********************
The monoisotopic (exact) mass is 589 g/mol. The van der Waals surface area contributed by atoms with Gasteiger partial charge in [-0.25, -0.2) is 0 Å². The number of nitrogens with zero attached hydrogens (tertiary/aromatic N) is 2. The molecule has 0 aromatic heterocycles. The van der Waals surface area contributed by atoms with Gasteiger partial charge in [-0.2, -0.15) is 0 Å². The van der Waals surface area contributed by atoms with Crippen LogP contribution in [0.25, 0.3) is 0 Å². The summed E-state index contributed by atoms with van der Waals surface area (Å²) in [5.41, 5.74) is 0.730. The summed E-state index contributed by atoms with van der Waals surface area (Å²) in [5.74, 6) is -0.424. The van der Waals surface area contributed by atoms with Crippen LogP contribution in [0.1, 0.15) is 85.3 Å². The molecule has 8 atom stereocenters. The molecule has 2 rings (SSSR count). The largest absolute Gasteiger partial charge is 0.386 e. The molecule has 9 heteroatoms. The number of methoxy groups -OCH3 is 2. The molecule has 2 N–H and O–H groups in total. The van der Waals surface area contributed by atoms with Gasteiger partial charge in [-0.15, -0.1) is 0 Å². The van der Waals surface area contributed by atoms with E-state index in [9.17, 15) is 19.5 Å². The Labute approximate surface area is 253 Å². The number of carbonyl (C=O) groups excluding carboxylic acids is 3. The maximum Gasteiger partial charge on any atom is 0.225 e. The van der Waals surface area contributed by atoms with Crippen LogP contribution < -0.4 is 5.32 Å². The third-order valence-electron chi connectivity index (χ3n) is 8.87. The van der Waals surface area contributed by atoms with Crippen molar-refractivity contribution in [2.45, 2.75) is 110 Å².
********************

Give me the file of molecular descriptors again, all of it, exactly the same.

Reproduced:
The monoisotopic (exact) mass is 589 g/mol. The van der Waals surface area contributed by atoms with Gasteiger partial charge in [-0.25, -0.2) is 0 Å². The number of nitrogens with zero attached hydrogens (tertiary/aromatic N) is 2. The molecule has 0 aromatic heterocycles. The van der Waals surface area contributed by atoms with Gasteiger partial charge in [-0.2, -0.15) is 0 Å². The van der Waals surface area contributed by atoms with Crippen LogP contribution in [0.25, 0.3) is 0 Å². The summed E-state index contributed by atoms with van der Waals surface area (Å²) in [5.41, 5.74) is 0.730. The summed E-state index contributed by atoms with van der Waals surface area (Å²) in [5.74, 6) is -0.424. The van der Waals surface area contributed by atoms with Crippen LogP contribution in [0.1, 0.15) is 85.3 Å². The molecule has 8 atom stereocenters. The molecule has 2 rings (SSSR count). The largest absolute Gasteiger partial charge is 0.386 e. The molecule has 9 heteroatoms. The number of methoxy groups -OCH3 is 2. The molecule has 2 N–H and O–H groups in total. The van der Waals surface area contributed by atoms with Gasteiger partial charge in [-0.15, -0.1) is 0 Å². The van der Waals surface area contributed by atoms with E-state index in [9.17, 15) is 19.5 Å². The Labute approximate surface area is 253 Å². The number of carbonyl (C=O) groups excluding carboxylic acids is 3. The maximum Gasteiger partial charge on any atom is 0.225 e. The van der Waals surface area contributed by atoms with Crippen LogP contribution < -0.4 is 5.32 Å². The third-order valence-electron chi connectivity index (χ3n) is 8.87. The van der Waals surface area contributed by atoms with Crippen molar-refractivity contribution in [2.45, 2.75) is 110 Å².